USL Match report

Preseason match report: Bethlehem Steel 11-1 Junior Lone Star

Bethlehem Steel FC hosted a combination of NPSL side Junior Lone Star FC with their U-23 team on Saturday and scored 11 times.

Lone Star converted a deserved penalty kick.

The only question to ask a head coach after a game like this is whether everyone came out of the game healthy. “Yes, across the board,” Bethlehem head coach Brendan Burke replied.

The Steel experiment with preseason game-conditioning continued. The time interval for each group lengthened to a sequence of 25+20; HT; 20+25.

As for the match itself, the first half was a credible soccer game, if one dominated by a superior side. Burke’s concern from last week about vulnerability to transition counterattacks was on the players minds.

To Junior Lone Star’s credit, they got perhaps as many as three such opportunities in the half. Tomas Romero clearly understands the term, “sweeper keeper,” and came beyond the box to clean up at least twice.

Lone Star came out of the halftime locker room fired up and nearly caught Bethlehem flatfooted. But they were up against a tough group off the whistle and three goals in the first 13 minutes put the match beyond salvage, save for the pride of not being shut out.

The last 25 minutes was unfortunate. Lone Star were courageous but gassed, defensively they had no compactness whatsoever to their shape, and the attacking group made no attempt to get back on defense because they were instantly 30 yards behind the play. The Steel’s second group ran riot.

Wednesday Bethlehem will host Penn FC (formerly the Harrisburg franchise) of the USL at YSC sports at 1:30 PM. As coach Burke said, they will be a better test.

Bethlehem Steel FC
Group 1 Group 2
GK Tomas Romero Lukas Burns
LB Seth Kuhn Mickey George
LCB Matt Danilack  Matt Danilack
RCB Brandon Aubrey  Brandon Aubrey
RB Matt Mahoney Clay Dimick
DCM James Chambers Colin Stripling
CM Mike Catalano Gregory Messam, Jr.
LFM Santi Moar Issa Rayyan
ACM Brenden Aaronson Joey Gallardo
RFM Chris Nanco Tonny Temple
S Brandon Allen Aidan Apodaca
minutes 25 + 20 = 45 Minutes 20 +25 = 45


Junior Lone Star

Keepers Connor Halsed,  Prince Monyan
Starters Abu Donzo, Ansu Corneh, Deron Joe, Jacob Meyer, Daniel Willie, Ibrahim Sherif, Martin Dempster, Francis Watson, Kanibah Kutu-Okoi, Edward Slueue.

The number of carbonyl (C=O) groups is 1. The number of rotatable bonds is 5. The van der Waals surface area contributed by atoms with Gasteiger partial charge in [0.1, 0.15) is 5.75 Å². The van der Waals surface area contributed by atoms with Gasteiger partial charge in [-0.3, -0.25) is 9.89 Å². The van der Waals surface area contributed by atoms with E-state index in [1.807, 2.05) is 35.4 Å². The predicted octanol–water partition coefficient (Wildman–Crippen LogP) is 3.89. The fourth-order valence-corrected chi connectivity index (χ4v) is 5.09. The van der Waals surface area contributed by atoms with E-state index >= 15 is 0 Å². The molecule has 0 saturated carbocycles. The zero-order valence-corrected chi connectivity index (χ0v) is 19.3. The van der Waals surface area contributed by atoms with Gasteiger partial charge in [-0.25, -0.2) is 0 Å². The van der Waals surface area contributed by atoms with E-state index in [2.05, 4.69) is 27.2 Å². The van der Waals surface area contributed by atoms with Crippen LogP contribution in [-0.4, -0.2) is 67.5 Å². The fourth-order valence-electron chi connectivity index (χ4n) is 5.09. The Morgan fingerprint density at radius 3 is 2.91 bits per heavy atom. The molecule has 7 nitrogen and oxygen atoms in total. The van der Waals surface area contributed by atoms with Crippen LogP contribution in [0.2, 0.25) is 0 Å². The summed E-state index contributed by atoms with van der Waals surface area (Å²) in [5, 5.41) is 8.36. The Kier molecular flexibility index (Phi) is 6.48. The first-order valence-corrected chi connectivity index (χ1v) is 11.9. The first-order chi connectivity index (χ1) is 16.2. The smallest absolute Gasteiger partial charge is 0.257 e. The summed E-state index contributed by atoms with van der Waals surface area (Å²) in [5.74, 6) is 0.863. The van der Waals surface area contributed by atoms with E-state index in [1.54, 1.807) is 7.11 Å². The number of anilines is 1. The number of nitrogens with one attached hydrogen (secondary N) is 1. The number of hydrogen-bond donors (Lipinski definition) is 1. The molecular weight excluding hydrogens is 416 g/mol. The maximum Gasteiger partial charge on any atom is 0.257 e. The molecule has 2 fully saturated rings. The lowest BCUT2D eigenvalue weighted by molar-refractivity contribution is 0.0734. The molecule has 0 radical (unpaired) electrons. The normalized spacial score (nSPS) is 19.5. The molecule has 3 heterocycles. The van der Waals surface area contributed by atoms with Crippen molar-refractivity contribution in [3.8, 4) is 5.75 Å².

Substitutes Abdul Mansaray, Amsu Sonyah, Alex Medina, Josh Chelleh, Deekai Gbonimy, Momo Dolley, Shederick Cooper, Alex Hayes, Sylvain
Coaches Head: Bobby Ali; Assistants: James Karnga, Charlie Flowe; VP of Operations: Morris Kemokai
Scoring Summary


Steel 11th min Brandon Allen (Chris Nanco)
Steel 18th min Brenden Aaronson (Matt Mahoney)
Steel 27th min Joe Gallardo (Tonny Temple)
Steel 40th min Issa Rayyan (Aidan Apodaca & James Chambers)
Steel 50th min Mike Catalano (Brandon Allen)
Steel 52nd min Santi Moar (Mike Catalano)
Steel 58th min Santi Moar (PK)
Lone Star 68th min Abdul Mansaray (PK)
Steel 73rd min Gregory Messam, Jr. (Mickey George)
Steel 79th min Gregory Messam, Jr. (Issa Rayyan)
Steel 83rd min Tonny Temple (Aidan Apodaca)
Steel 86th min Issa Rayyan (Tony Temple)


  1. WeAreSteel2K18 says:

    Thanks for the write-up, Tim. On Twitter BSFC listed the lineup as a 4-3-3 throughout the game. Was that the case? Seems like they played a high pressure 4-3-3 that overwhelmed Lone Star. I hope that’s the case. Maybe there’s hope for an organizational switch.

  2. Myself, I would not have called it a 4-3-3. A 4-2-3-1 that is rampant in attack with a DCM who is dominating on the day can appear such. But I have neither heard nor seen anything in the practices and games suggesting a switch of the organization’s fundamental template.
    The template continues to call for a high line of confrontation by the back four. The steel’s conditioning advantage meant that as the game wore on and JLS slowed down, the Steel were all over them all over the field.
    I would caution against drawing conclusions from a match against an overmatched opponent.
    I would also comment that there are a variety of tactical tweaks that can occur within any basic team shape.
    Tactically, the most interesting thing I think I saw was a throwback to an earlier era. At times it looked like JLS was using a sweeper stopper system . At other time it looked like a flat back four. But again, the tweeks within the basic shape render the basic shape meaningless at times.
    Instantly recognizing and applying the basic principles of defense and offense as the fluidly evolving situation demands are more important, I think the organization’s technical staff would argue. The fluidity is kaleidoscopic in speed if not quite in complexity.

  3. Thanks Tim. Looking forward to your write-up of Wednesday’s upcoming game.

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